Both contain fibroblasts and some elastic fibres
Both are connective tissues and thus are composed mostly of ECM rather than cells
Both are primarily composed of collagen fibres
Dense regular connective tissue consists of collagen fibres primarily arranged parallel to each other.
Dense irregular connective tissue on the other hand has collagen fibres arranged in perpendicular irregular arrangements.
Dense regular connective tissue is adapted to handle stress in only one direction
Dense irregular CT is adapted to handle tension in multiple directions.
Dense regular CT is poorly vascularized.
Dense irregular CT is vascularized.
Dense regular CT is found in ligaments and fascia.
Dense irregular CT is found in articular capsules.
Both have fibroblasts and some elastic fibres.
What do the 3 types of cartilage have in common? Name 1 location in the body where each would be found.
The three types of cartilage are: Fibrocartilage, Hyaline cartilage, Elastic cartilage.
They have the following in common:
- ECM is composed mostly of water (60-80%)
- Ground substance is gel-like
- Firm, flexible tissue
- Avascular and non-innervated
- Cell types are chondrocytes and chondroblasts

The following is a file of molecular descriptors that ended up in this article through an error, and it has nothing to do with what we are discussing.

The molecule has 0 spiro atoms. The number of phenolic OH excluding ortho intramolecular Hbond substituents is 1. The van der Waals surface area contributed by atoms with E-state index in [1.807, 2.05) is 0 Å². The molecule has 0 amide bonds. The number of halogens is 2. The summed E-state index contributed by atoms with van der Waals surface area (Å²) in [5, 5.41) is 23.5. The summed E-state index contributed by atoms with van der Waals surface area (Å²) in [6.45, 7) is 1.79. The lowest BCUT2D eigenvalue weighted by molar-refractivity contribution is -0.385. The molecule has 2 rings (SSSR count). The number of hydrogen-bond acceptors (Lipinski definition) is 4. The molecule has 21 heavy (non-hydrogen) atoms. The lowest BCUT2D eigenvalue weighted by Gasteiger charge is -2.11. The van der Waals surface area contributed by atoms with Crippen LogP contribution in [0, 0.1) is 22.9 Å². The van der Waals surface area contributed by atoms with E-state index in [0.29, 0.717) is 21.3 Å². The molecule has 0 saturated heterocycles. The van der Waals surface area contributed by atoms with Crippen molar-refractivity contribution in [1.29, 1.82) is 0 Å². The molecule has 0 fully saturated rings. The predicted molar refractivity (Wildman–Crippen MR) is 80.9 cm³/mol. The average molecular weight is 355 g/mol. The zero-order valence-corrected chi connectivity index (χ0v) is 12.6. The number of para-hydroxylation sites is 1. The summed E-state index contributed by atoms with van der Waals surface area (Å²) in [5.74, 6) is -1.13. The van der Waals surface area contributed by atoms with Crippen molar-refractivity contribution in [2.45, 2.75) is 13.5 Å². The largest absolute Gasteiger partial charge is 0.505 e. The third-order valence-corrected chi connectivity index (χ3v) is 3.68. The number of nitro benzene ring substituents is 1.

Fibrocartilage - pubic symphysis, intervertebral discs
Elastic cartilage - pinna of ear, epiglottis
Hyaline cartilage - articular cartilage, fetal skeleton
What type of CT underlies the epithelia in a mucous membrane? What is its specific name?
Areolar connective tissue.
Specifically named: lamina propria
Name the five strata in the epidermis, from top to bottom.
Describe, in detail, the stratum corneum.
23-30 cell layers thick of flat, dead keratinocytes filled with keratin
Cells are continuously shed
Topmost layer of skin
Protects the skin against abrasion and penetration
Describe, in detail, the stratum lucidum.
Composed of a few layers of flat, dead keratinocytes.
Only present in thick skin of the soles of the feet and palms of the hands.
See through under microscope.
Describe, in detail, the stratum granulosum.
1-5 cell layers of flat, dying keratinocytes
Third deepest skin strata
Contains lamellar granules that release waterproofing glycolipid